“Hostesses make themselves useful as well as ornamental,” Lynn said.
She said learning the scripts begins at an early age and prepares young ladies for public speaking, something they do not realize they are even doing.
Lynn said the cemetery tour has always been a favorite. She noted that lots of graves showed that a mother and child had the same dates on the marker so she made up stories that wove that information into cemetery stories when she would work the Hill Crest Cemetery tour.
The citizens of Holly Springs often have not taken the tour themselves and have not seen the homes and furnishings or heard the stories.
“I would encourage everyone in Holly Springs to take this tour,” Lynn said.
Six historic homes are on the tour this year: Montrose - 1858; The Terrace - 1842; Burton Place - 1840; Walthall Freeman Clark - 1848; Finley Place - 1856; and Hilltop - 1858.
Some of the homes have been restored numbers of times and each has a legacy of numerous owners who purchased the properties and improved them or restored them.
Besides Person, who has invested in the restoration of two homes recently, and the Overstreets who have restored Airliewood, Dr. Al Hale has done more of late to restore and furnish historic homes in Holly Springs, Lynn said.
Hale restored Grey Gables and last year gave the property to The University of Tennessee. The university has kept Grey Gables on the market.
Hale also restored White Pillars and Hilltop and is recognized in the state for restoring and furnishing the Holly Springs historic homes with antiques.
Hilltop, Grey Gables, Crump Place and White Pillars were restored first in the 1960s and have been restored again, Lynn said.
Hale said his interest in restoring homes grew partly out of being the son of a builder - E.F. Hale Lumber Company in Senatobia. He also followed his father’s sound advice.
“My father told me when I moved to Holly Springs that everything is not take and you have to give back to the community, which I learned was ever so true,” Hale said.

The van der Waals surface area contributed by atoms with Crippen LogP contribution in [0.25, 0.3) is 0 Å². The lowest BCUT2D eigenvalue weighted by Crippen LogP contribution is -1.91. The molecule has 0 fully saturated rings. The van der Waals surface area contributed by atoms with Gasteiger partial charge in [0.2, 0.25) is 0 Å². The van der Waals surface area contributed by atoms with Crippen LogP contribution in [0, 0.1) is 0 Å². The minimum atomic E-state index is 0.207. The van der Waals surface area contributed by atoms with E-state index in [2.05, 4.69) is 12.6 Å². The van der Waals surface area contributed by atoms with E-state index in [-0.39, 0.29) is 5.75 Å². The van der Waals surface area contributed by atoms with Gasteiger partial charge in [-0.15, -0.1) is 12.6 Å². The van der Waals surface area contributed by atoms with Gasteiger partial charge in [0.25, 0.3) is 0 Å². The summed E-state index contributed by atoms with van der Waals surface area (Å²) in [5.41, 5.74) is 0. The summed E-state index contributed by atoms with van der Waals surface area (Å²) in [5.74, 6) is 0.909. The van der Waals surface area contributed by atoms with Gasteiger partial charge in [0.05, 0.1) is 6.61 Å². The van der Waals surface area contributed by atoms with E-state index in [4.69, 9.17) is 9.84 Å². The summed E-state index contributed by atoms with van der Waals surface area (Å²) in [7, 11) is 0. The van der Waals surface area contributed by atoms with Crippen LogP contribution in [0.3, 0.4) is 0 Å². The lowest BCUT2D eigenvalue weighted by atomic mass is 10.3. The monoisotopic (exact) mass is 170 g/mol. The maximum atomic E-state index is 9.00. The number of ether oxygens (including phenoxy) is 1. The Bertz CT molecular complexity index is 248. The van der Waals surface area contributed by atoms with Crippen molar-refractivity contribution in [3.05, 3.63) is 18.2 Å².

Hale moved to Holly Springs right out of dental school and set up practice in 1958. He practiced dentistry for 39 years in Holly Springs.
His interest in antiques developed as a young man, also.
“When I bought White Pillars, I was engaged and my daddy helped me fix up the house,” Hale said. “Instead, my fiancee and I went different ways, and I sold the house.”
Hale said his travels in Paris and England provided many opportunities to purchase antiques.
“As far as antiques, I have one of the finest quality and selection in the state,” he said. “A lot of stuff is from Europe.”
Other ways Hale has contributed to the community outside his interests in restoration include community service.
During his tenure as president of the Holly Springs Chamber of Commerce, the Kudzu Festival was started. He served as president of the Rotary Club in 1970 when the club received the award for best attendance in District 680. And Hale served as chairman of the board of trustees and as a member of the board at the hospital before it was sold to the City of Memphis. He also started a dental preceptor program to foster the development of young dentists in 1958 in the state of Florida.